This tip has its genesis in a problem I have experienced in representing both small businesses and individuals that provide services to those small businesses. The problem is that in many occasions there is no complaint about the work that was done until the party that is supposed to pay cannot pay. Either because it simply does not have the funds or has chosen to allocate its funds in a different way. Let me provide you with an example:
Party A makes an independent consulting agreement with Party B in which Party B will develop custom software for Party A. The scope of the relationship and obligations are detailed in an Independent Consulting Agreement that is signed by both parties. The relationship moves along swimmingly until Party A runs into problems paying Party B for its work. The payment problems are solely due to cash flow issues that Party A has. While the parties try to work something out, they are unable to and Party B is forced to file a lawsuit to collect money that it is owed. Party A hires an attorney to respond to the lawsuit and among other things the attorney raises the question of whether Party B properly performed its obligations under the independent consulting agreement. Keep in mind, that this is the first time the issue of Party B’s performance has ever been raised between the parties. Nonetheless, the fact that it is raised requires Party B to spend time and money defending the claims improving its entitlement to money which it should have been paid months before.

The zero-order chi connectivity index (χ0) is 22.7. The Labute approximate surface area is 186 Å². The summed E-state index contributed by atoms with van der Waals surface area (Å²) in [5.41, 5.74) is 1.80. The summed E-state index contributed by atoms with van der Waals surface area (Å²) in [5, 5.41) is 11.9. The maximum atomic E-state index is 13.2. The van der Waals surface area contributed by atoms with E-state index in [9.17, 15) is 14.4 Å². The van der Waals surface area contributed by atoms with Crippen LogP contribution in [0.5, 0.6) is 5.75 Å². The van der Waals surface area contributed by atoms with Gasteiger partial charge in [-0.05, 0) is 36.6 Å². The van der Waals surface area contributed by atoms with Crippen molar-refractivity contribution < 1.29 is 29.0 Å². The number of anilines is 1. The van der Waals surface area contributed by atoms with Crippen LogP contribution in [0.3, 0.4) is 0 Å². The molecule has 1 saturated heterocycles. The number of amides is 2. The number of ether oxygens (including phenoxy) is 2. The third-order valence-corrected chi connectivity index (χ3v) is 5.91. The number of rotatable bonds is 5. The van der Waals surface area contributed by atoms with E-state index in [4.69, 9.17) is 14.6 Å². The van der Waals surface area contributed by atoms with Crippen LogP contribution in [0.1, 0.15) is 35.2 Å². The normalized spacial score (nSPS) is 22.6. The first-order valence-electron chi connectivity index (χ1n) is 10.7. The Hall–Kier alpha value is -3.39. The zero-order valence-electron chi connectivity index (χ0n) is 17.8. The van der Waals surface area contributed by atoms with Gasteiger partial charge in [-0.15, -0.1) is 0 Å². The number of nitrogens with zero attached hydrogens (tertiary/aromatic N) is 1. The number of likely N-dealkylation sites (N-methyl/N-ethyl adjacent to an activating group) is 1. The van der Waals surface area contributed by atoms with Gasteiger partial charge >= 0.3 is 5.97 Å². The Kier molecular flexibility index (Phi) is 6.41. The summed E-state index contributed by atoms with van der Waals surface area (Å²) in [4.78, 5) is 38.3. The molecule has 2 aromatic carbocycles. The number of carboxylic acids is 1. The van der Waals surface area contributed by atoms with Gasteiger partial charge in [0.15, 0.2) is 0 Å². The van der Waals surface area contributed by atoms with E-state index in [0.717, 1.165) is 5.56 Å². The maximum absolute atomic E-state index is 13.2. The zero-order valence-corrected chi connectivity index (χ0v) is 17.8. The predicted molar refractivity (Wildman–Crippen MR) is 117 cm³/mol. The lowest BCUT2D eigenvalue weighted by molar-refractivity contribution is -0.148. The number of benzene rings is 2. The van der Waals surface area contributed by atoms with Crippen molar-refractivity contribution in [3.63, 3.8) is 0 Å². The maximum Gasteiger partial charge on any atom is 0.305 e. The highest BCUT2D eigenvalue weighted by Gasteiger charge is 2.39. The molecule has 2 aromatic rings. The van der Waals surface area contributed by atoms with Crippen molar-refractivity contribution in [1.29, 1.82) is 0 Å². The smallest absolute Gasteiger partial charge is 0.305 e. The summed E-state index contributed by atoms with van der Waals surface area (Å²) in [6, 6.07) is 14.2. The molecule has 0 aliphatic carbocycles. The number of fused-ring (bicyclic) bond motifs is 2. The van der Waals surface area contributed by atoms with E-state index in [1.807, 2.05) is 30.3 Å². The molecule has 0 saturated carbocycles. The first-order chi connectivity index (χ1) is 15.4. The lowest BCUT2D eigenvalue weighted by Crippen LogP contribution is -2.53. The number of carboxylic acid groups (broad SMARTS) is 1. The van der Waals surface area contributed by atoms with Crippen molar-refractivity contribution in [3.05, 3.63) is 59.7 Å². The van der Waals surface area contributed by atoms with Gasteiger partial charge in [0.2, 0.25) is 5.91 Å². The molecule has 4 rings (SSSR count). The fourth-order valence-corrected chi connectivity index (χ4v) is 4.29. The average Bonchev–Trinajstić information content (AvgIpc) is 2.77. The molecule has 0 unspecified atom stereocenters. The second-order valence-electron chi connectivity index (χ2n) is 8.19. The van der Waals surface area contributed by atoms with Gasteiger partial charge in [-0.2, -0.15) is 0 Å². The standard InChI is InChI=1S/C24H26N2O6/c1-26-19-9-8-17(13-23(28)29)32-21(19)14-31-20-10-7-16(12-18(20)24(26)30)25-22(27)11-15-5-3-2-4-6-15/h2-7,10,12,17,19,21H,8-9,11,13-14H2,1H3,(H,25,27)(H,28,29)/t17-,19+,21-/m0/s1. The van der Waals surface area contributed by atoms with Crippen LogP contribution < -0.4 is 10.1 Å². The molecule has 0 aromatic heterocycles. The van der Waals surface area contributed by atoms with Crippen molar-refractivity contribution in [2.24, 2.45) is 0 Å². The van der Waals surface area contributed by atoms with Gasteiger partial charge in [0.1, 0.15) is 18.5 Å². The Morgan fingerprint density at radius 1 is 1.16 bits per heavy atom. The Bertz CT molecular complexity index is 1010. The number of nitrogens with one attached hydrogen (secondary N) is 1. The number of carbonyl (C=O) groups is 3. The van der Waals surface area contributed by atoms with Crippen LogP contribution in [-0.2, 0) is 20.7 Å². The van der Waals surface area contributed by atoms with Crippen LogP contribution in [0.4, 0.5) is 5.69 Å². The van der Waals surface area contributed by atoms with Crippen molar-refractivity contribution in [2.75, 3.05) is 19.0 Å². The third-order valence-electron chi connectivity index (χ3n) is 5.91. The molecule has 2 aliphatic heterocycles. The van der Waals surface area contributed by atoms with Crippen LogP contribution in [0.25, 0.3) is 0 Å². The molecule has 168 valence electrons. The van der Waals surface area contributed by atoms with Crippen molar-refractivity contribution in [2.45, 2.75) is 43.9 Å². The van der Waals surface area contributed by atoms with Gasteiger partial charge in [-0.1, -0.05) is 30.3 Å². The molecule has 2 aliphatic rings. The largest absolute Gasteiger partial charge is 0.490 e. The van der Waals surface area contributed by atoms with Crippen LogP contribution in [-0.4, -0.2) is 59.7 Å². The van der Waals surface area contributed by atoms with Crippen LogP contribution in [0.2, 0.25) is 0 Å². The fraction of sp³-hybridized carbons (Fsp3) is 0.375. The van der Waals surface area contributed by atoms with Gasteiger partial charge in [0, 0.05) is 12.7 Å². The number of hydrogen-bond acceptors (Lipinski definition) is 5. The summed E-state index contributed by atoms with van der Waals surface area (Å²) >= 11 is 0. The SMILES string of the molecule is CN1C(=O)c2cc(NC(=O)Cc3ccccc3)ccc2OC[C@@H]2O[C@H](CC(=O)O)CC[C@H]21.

I have encountered this situation more times than I care to remember. It occurs to me that there is a way to short-circuit some of these issues if not completely eliminate them.
If you are the party doing the work, but not being paid, ask the party on the other side to agree that the payment problem is solely related an issue with lack of money and it has nothing to do with your work performance. For example, one could e-mail Party A’s representative to clarify that the lack of payment is solely an issue with Party A’s lack of funds and has no relationship to Party B’s obligations under the agreement.
This type of written confirmation will be very powerful during a lawsuit in demonstrating that any issues raised by Party A relating to work performance are likely a sham.
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Oklahoma Business Law